45. The advent of "robo advisers" also suggests that investors can access automated investment advice on their Smartphones, without the need for human interface. Some commentators believe that computer algorithms can essentially provide customized advice to investors at a fraction of costs compared to human financial advisers.

46. The interplay of new technology, different platforms and new players inevitably suggests faster and cheaper options ahead. These can impinge on the existing job roles in our financial marketplace. Technology-driven applications may very well become alternatives to the traditional stockbroking service offering. If a consumer is already getting regular and instant updates on the markets using his Smartphone, it is only natural for him to expect higher service levels from his stockbroker beyond ad-hoc market updates and pure execution. If consumers are already comfortable with making and receiving payments instantly via internet banking, there will be calls to shorten if not eliminate the 2 to 3 days taken to settle and deliver his stock. So the business model of CDP as a central securities depository may need to be reviewed in future.

Upskilling the stockbroking industry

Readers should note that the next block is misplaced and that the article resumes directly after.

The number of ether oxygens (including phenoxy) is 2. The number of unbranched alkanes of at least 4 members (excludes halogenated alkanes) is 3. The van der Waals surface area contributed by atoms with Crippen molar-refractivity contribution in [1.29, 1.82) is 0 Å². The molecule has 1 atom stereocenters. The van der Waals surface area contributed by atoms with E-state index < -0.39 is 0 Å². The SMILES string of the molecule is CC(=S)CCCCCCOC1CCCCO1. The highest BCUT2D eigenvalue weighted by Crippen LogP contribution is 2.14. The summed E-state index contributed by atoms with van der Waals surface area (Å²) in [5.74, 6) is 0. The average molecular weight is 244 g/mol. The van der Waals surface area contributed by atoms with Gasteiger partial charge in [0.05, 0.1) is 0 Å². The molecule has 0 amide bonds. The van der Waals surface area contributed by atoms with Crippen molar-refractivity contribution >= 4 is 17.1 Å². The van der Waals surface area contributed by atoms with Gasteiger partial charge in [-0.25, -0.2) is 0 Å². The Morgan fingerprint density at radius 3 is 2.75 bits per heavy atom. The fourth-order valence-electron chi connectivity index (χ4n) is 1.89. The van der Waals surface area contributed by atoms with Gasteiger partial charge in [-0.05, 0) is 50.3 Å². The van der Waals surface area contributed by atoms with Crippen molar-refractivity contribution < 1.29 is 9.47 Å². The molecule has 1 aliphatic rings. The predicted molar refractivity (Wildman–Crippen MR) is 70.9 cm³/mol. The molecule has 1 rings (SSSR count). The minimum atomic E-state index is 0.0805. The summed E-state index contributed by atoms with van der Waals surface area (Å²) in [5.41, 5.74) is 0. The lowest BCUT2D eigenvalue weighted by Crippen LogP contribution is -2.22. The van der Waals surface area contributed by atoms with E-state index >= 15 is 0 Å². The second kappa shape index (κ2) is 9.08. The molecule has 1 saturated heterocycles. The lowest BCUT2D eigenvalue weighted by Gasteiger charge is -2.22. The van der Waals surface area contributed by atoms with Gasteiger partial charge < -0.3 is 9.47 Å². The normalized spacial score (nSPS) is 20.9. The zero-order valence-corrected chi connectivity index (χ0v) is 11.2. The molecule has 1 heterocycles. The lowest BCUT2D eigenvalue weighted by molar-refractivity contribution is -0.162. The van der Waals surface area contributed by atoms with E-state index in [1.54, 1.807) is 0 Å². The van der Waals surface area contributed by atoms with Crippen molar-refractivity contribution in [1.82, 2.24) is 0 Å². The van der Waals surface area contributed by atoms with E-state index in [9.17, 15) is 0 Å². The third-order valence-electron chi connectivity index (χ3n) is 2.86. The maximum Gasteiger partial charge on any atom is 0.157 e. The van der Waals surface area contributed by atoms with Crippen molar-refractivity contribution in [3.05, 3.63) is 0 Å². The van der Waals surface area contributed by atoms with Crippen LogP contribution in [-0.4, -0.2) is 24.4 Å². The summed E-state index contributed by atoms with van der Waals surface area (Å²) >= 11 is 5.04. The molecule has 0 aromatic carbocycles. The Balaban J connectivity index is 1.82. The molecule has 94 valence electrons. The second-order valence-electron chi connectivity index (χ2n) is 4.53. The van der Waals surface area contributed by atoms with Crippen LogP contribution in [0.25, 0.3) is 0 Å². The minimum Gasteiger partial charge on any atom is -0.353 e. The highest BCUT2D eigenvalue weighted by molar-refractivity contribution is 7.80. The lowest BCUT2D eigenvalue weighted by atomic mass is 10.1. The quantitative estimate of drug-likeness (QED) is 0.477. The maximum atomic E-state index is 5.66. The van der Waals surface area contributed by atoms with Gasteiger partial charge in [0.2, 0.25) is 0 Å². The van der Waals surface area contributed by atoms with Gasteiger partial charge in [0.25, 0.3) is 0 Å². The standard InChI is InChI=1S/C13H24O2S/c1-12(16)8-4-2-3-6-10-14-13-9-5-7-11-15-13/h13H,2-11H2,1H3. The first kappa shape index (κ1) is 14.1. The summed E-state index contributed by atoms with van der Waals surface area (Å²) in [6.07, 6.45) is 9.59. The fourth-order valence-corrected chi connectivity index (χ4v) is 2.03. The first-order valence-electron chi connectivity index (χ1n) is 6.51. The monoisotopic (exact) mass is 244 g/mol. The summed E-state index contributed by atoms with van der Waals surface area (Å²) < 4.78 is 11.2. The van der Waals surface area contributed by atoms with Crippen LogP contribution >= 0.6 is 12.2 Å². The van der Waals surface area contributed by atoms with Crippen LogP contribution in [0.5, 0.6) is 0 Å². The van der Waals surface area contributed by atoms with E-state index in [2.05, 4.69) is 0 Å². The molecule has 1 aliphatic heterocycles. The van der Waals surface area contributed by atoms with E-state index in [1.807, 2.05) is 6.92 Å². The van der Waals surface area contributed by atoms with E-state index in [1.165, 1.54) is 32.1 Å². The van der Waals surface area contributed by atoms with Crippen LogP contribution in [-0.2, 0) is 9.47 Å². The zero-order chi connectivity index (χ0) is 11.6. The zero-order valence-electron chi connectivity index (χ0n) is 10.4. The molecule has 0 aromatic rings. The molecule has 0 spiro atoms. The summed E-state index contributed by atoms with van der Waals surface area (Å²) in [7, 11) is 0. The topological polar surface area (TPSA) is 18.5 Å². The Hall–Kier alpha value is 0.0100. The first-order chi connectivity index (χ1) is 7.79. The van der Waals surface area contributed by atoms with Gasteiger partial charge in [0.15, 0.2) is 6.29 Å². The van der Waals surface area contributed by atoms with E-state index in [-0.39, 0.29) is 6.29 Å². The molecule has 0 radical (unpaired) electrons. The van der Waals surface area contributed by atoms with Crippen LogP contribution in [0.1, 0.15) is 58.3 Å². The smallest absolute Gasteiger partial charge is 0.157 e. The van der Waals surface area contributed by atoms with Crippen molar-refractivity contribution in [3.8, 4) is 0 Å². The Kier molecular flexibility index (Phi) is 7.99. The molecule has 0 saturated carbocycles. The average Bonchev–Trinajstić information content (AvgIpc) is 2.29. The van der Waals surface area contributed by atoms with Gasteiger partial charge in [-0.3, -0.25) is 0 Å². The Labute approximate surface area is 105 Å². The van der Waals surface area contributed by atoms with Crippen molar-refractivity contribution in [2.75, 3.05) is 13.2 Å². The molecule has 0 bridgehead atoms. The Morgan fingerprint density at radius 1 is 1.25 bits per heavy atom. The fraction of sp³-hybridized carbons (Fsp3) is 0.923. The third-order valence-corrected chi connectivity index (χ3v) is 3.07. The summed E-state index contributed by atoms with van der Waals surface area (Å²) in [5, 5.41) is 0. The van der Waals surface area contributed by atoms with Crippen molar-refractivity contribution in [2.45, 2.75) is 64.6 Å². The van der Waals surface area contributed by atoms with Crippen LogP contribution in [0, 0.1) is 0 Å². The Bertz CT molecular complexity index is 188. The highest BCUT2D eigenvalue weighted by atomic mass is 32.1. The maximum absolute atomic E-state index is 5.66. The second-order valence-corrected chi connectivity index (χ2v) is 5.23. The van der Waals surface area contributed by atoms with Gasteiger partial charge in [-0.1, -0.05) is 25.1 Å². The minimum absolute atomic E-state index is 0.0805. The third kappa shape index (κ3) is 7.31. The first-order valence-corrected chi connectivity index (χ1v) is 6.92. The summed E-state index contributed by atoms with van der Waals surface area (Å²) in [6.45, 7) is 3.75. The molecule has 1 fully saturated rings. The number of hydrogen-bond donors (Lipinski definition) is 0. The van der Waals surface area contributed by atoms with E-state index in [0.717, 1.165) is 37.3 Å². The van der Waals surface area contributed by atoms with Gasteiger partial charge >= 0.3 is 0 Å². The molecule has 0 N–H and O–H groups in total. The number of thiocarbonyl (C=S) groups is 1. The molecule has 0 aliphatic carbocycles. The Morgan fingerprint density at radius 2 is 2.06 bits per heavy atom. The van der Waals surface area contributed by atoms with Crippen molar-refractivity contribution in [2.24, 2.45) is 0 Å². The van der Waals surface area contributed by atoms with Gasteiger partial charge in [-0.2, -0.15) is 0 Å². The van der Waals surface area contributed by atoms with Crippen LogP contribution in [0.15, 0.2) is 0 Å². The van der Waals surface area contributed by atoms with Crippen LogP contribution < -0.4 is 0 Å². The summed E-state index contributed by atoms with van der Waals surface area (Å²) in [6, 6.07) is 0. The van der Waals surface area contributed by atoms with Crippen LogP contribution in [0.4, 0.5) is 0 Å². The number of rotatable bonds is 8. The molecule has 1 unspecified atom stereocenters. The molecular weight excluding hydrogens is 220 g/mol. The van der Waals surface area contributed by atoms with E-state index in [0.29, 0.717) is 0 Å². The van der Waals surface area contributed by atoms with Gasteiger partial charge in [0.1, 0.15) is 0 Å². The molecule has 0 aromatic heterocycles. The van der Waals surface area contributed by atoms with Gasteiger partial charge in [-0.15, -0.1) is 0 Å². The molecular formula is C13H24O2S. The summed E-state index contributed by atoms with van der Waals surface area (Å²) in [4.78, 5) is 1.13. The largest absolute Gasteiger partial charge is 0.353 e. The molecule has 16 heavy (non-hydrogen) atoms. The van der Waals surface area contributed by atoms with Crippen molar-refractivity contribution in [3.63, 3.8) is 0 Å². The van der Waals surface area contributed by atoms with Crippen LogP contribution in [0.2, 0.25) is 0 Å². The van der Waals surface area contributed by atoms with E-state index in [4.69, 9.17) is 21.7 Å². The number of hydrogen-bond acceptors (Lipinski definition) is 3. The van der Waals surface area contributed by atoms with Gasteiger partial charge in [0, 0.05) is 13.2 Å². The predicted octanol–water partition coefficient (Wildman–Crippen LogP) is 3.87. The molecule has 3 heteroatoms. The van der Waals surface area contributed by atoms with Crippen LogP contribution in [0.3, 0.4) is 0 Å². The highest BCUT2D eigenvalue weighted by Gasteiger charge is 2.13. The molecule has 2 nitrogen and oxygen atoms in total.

47. This leads me to the subject of skills upgrading. The Government has launched the SkillsFuture initiative last year, to allow all Singaporeans to acquire a mastery of skills and to be better prepared for future jobs. This can be helpful to financial market professionals such as our trading representatives as example.

48. The Institute of Banking and Finance (IBF) has worked with SGX to conduct a survey polling some 1,200 trading representatives last year for their feedback on their training needs and professional development. IBF has also organised extensive consultations with multiple stakeholders such as Securities Association of Singapore (SAS) and the Society of Remisiers of Singapore (SRS), as well as arranged focus group discussions with individual remisiers and dealers.

49. As a follow up to these consultations, IBF will be introducing a new set of competency standards to help trading representatives acquire competencies to service their clients better. IBF will also be working closely with the SGX Academy, SRS as well as the larger broking-firms to have in place a wide offering of training programmes to be made available to trading representatives